Updated: Dec 18, 2022
The closing night of the third annual Film and Folklore Festival saw poet, playwright, and activist Eintou Pearl Springer receiving the inaugural Papa Bois Award for her contribution to cultural preservation.
During the event, which aired Monday night on the festival's YouTube page and the Digicel PlayGo app, Festival Manager Donelle Wills announced the very first Papa Bois Award "for (her) excellence and dedication to preserving our culture and our heritage through stories. May you continue to promote our folk traditions in Trinidad and Tobago." Donelle Wills
There was then a video clip of Springer holding the award and praising the festival.
"I just want to congratulate the Film and Folklore Festival and thank them for giving me this beautiful Papa Bois Award. Stories are extremely important. They can create an alternative pedagogy which can give to our society, and in particular our children, the values and the attitudes that are absent from the formal school curriculum." - Eintou Pearl Springer
She thanked the festival team and her own "team," her daughter and grandsons. The award was sponsored by the TT Solid Waste Management Company (SWMCOL).
The closing night opened with entertainer Thaddy Boom in costume as mythical forest protector Papa Bois telling the story of how Anansi tricked his way into owning all the stories of the world. Boom's strong delivery and some stellar cinematography helped to capture the magic of the fantastical tale.
After Papa Bois returned to the shadows it was time for the dark short film Fruit Vendor, written and directed by Annisia Cadogan and from a story by Gary Hodge. It is about the titular fruit vendor (played by the hunky Russell Wilkinson-Taitt) who gives an attractive shopper (Eve Hamel-Smith) a tour of his lands. But the fruit vendor comes from a family with a twisted and bloody past that has soaked its way into the present. And he also holds a secret that has very lethal consequences.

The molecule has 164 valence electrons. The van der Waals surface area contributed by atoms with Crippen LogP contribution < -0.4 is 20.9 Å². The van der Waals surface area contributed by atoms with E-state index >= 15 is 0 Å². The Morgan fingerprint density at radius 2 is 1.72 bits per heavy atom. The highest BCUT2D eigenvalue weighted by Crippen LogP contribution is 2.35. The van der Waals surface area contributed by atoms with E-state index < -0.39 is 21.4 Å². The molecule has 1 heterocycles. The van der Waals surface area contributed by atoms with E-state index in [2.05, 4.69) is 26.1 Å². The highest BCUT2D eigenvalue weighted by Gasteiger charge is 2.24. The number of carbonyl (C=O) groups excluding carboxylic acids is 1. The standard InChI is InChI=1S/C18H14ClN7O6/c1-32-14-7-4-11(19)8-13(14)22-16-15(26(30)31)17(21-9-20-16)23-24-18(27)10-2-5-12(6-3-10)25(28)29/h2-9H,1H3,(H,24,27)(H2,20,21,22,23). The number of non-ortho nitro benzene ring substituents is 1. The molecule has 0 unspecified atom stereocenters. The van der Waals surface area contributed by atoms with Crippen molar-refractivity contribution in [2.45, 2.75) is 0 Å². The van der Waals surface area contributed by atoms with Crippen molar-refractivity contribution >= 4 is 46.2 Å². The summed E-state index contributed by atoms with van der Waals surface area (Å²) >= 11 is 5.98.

The Fruit Vendor short was followed by a clip of Bianca Hamel Smith De Guerrero at Mariposa Café in Lopinot chatting about the process of grinding roasted coffee beans.
Following that freshly-brewed clip historian Dr Cyrill Collier took the screen and spoke about tales of jumbies while a young boy in Tobago.
"I believe in spirits, but not in jumbies. Some people think that jumbies are the dead (and) after three or four days buried (then) the spirit rises. They roam the place and the people see them. And there are actually instances of where people actually see people who died walk around in the night, especially the night, around people." Dr Cyril Collier
Dr Collier shared his experience of being visited by the spirit of his late mother as a child and another incident of him and his friends encountering a female spirit in Lambeau.
The closing night closed with Wills thanking people for attending as well as the sponsors and festival partners. She also encouraged people to download the Digicel PlayGo app to view the festival's films which will be available until June 14.